• the accounts stating that “the company made twelve grants totalling £x” but giving no actual figure.

Is it your view that these accounts were presented in a satisfactory condition? 12

I look forward13 to receiving a satisfactory reply in the near future.


Justin Horton

PS As I am trying to get round to writing to all the Trustees about this matter, I would be grateful if, as well as considering them yourself, you could forward them to Mr Julian Simpole, for whom I do not have an email address.14, 15

[spacer height=”20px”

  1. The Brain Trust is registered charity number 1001012. Its public address is Ray Keene’s house. It was “founded in 1990 by Tony Buzan”. The Brain Trust Limited is company number 02383683.
  2. Documents relating to the Brain Trust Limited, including its accounts, can be found at the Companies House website under Filing History.
  3. Email sent 31 October 2018.
  4. Emails sent to Professor Jacqueline Eales on 10 December 2018 and Alexander Keene on 6 January 2019. Professor Eales is Ray’s sister and Mr Keene is Ray’s son. The emails were essentially the same as the one later sent to Ray. Neither has been replied to.
  5. The other Trustees are Tony Buzan and Julian Simpole, long-term friends of Ray. (Eric Schiller, also a Trustee and long-term friend, unfortunately passed away in November.) You may wonder whether these relationships are unusually close for trustees of a bona fide charity.
  6. These are:
  • World Memory Sports Council (received £5,100). This runs the World Memory Championships founded by Keene and Buzan in 1991. It is “the governing body for the Mind Sport of Memory worldwide on behalf of the World Memory Championships International Ltd” which company features several Brain Trust trustees on its board. The 2016 Brain Trust accounts state that it is “controlled by RD Keene”.
  • World Speed Reading Council (received £5,750). This appears to have no present-day corporate or online existence: however we can see from Mind Maps For Business (Buzan and Griffiths, Pearson, 2014) that it is an entity under the control of Tony Buzan. This is also the case for World Creativity Council (received £5,200).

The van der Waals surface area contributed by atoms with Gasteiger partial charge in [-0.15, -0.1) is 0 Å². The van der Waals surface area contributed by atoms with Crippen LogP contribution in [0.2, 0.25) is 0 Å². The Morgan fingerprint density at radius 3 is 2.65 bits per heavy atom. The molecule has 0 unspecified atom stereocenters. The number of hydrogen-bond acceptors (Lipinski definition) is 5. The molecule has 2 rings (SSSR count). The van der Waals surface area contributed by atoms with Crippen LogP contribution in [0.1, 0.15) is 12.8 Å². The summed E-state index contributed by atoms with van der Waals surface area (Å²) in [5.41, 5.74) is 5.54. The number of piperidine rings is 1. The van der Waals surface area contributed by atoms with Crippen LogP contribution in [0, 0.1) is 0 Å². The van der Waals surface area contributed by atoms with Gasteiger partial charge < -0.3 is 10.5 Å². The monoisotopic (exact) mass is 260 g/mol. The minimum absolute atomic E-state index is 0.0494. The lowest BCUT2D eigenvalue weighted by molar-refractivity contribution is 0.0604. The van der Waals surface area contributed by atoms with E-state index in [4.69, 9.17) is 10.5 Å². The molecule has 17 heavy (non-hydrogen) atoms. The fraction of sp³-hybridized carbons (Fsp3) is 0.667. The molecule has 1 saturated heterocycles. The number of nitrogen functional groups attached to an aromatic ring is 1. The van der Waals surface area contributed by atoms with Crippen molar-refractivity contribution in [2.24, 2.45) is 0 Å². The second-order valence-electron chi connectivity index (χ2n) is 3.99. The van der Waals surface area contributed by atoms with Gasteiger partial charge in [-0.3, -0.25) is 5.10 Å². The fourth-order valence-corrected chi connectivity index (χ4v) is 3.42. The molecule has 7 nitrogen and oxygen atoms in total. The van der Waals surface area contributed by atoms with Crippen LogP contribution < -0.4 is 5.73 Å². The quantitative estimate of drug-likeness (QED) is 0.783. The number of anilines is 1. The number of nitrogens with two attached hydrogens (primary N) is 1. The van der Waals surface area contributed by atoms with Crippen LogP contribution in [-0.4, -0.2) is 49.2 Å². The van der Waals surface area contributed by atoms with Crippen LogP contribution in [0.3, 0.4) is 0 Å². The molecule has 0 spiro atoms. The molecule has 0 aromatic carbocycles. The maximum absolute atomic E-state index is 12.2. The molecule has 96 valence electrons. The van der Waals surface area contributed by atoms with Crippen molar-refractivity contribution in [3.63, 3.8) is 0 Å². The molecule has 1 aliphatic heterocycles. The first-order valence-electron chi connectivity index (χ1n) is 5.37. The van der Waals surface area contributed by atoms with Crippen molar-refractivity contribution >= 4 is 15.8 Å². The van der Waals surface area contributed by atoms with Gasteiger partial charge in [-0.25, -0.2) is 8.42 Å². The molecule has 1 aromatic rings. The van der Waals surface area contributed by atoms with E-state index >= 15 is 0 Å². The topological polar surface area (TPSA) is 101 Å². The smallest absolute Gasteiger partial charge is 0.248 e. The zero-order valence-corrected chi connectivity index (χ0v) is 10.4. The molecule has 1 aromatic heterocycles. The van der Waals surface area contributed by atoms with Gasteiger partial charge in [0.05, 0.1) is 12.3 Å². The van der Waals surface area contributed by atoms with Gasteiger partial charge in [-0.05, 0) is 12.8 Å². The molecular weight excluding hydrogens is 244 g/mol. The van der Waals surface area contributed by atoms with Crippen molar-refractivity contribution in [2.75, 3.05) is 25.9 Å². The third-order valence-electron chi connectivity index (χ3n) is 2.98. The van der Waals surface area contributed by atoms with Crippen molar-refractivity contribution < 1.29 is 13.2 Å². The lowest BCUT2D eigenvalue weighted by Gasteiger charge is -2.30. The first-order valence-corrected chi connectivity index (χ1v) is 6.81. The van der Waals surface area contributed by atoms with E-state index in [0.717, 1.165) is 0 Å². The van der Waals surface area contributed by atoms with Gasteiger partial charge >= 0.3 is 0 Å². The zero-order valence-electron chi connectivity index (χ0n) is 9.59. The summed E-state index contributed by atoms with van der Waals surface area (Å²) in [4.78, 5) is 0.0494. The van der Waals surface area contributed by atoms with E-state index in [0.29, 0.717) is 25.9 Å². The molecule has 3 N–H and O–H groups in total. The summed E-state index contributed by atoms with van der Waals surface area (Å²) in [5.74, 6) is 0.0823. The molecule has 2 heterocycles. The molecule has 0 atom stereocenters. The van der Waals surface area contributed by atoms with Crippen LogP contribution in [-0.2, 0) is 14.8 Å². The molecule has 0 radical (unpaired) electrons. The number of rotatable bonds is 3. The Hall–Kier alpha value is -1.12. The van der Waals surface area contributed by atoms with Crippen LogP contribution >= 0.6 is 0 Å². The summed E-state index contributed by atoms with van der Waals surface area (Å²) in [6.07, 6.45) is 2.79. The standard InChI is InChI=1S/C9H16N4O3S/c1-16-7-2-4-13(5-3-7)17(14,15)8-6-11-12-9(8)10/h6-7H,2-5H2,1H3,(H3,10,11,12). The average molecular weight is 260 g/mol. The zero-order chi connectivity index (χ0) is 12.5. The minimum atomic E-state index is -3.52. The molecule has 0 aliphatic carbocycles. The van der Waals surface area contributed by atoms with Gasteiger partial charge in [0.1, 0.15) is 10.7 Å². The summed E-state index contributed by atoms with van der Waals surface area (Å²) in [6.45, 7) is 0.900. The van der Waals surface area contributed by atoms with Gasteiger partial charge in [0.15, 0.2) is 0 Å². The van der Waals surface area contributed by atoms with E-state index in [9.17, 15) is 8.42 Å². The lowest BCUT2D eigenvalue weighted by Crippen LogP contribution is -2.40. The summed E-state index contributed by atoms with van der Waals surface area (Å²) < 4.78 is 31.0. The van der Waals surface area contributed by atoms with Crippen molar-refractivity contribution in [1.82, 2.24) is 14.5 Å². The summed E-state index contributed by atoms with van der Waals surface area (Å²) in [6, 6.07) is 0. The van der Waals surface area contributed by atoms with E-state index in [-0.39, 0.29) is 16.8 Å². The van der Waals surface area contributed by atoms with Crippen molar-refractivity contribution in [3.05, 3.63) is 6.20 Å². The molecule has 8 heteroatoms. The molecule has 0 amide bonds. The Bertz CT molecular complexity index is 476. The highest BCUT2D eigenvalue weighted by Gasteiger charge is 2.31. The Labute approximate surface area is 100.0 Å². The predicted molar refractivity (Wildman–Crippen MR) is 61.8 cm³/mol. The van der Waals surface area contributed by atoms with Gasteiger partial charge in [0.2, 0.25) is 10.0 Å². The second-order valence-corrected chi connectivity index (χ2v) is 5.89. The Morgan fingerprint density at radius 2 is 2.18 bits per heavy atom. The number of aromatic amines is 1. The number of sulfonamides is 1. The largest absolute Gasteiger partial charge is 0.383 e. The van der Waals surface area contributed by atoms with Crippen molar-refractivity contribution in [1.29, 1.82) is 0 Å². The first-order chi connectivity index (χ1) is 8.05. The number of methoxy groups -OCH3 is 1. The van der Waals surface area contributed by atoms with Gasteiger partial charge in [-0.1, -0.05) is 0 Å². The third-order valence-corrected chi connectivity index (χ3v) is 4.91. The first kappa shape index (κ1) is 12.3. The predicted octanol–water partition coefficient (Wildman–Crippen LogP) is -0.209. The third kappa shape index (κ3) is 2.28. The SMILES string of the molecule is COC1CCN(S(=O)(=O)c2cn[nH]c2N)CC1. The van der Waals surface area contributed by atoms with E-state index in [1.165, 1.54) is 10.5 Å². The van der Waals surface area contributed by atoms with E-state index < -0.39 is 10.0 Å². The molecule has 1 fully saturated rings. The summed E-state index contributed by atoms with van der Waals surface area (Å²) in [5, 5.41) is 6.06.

• World IQ Counsel Limited (received £5,200). See note 8.
  • Vesna Petkovic Silk Road Project (received £1,500).This was a project that appears to have explored the “ancient network of the Silk Road” the link of which to the aims of The Brain Trust is not clear. Vesna Petkovic is connected to the Buzan/Keene circle (e.g. see Money or Synapsia Summer 2016 page 7).
  • UK Schools’ Memory Championship (received £4,500). The precise destination of this donation is opaque, though it’s clear that it’s linked to Tony Buzan: the UK Schools Memory Competition is listed in Mind Maps for Business and there is a website which has not been updated since 2013.
  • World Mind Mapping Council (received £6,240). This is a Buzan organization with a website though no obvious present-day activity.
  • Outside in Pathways (received £2,500). This is a not-for-profit company, though not a charity. It has a website on which two listed board members are trustees of The Brain Trust, these being Julian Simpole and Ray Keene.

Everything is Ray Keene, or Tony Buzan, or friends of Ray and Tony.

  1. From 2016 it became a legal requirement for charities to list “related party transactions” above a stated figure. This requirement has clearly been carried out only in part, and in small part at that.
  2. Subsequently Intelligent Resources and Services Limited. A charity sending several thousand pounds to a company that never traded, but was controlled by one of the charity’s own trustees is, on the face of it, a remarkable act.